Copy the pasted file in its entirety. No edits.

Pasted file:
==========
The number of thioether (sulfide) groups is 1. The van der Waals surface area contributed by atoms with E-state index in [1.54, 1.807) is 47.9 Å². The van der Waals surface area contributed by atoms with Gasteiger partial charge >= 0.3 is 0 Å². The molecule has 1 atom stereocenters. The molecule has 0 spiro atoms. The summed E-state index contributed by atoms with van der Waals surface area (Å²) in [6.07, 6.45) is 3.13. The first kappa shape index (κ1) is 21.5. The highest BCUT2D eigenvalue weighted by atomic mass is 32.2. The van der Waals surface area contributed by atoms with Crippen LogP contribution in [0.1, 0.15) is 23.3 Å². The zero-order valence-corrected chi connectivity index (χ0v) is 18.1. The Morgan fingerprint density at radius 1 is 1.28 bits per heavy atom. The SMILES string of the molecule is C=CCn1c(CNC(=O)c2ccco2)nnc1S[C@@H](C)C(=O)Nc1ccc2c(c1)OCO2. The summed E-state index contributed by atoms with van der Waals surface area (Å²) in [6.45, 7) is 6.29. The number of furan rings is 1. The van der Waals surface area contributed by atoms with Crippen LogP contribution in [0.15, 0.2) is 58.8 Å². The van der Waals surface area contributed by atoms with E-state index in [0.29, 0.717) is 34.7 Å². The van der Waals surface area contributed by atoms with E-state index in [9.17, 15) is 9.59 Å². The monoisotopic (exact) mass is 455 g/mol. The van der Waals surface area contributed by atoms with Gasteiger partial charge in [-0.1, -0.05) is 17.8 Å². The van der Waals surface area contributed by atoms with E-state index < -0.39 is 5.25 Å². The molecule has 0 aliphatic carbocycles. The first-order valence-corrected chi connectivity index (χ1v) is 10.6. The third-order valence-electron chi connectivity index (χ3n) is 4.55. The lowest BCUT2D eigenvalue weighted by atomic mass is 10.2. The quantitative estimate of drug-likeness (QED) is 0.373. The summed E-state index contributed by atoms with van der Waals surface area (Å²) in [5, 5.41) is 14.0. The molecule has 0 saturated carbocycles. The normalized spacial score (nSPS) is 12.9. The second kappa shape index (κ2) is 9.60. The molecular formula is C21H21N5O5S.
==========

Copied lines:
The number of thioether (sulfide) groups is 1. The van der Waals surface area contributed by atoms with E-state index in [1.54, 1.807) is 47.9 Å². The van der Waals surface area contributed by atoms with Gasteiger partial charge >= 0.3 is 0 Å². The molecule has 1 atom stereocenters. The molecule has 0 spiro atoms. The summed E-state index contributed by atoms with van der Waals surface area (Å²) in [6.07, 6.45) is 3.13. The first kappa shape index (κ1) is 21.5. The highest BCUT2D eigenvalue weighted by atomic mass is 32.2. The van der Waals surface area contributed by atoms with Crippen LogP contribution in [0.1, 0.15) is 23.3 Å². The zero-order valence-corrected chi connectivity index (χ0v) is 18.1. The Morgan fingerprint density at radius 1 is 1.28 bits per heavy atom. The SMILES string of the molecule is C=CCn1c(CNC(=O)c2ccco2)nnc1S[C@@H](C)C(=O)Nc1ccc2c(c1)OCO2. The summed E-state index contributed by atoms with van der Waals surface area (Å²) in [6.45, 7) is 6.29. The number of furan rings is 1. The van der Waals surface area contributed by atoms with Crippen LogP contribution in [0.15, 0.2) is 58.8 Å². The van der Waals surface area contributed by atoms with E-state index in [0.29, 0.717) is 34.7 Å². The van der Waals surface area contributed by atoms with E-state index in [9.17, 15) is 9.59 Å². The monoisotopic (exact) mass is 455 g/mol. The van der Waals surface area contributed by atoms with Gasteiger partial charge in [-0.1, -0.05) is 17.8 Å². The van der Waals surface area contributed by atoms with E-state index < -0.39 is 5.25 Å². The molecule has 0 aliphatic carbocycles. The first-order valence-corrected chi connectivity index (χ1v) is 10.6. The third-order valence-electron chi connectivity index (χ3n) is 4.55. The lowest BCUT2D eigenvalue weighted by atomic mass is 10.2. The quantitative estimate of drug-likeness (QED) is 0.373. The summed E-state index contributed by atoms with van der Waals surface area (Å²) in [5, 5.41) is 14.0. The molecule has 0 saturated carbocycles. The normalized spacial score (nSPS) is 12.9. The second kappa shape index (κ2) is 9.60. The molecular formula is C21H21N5O5S.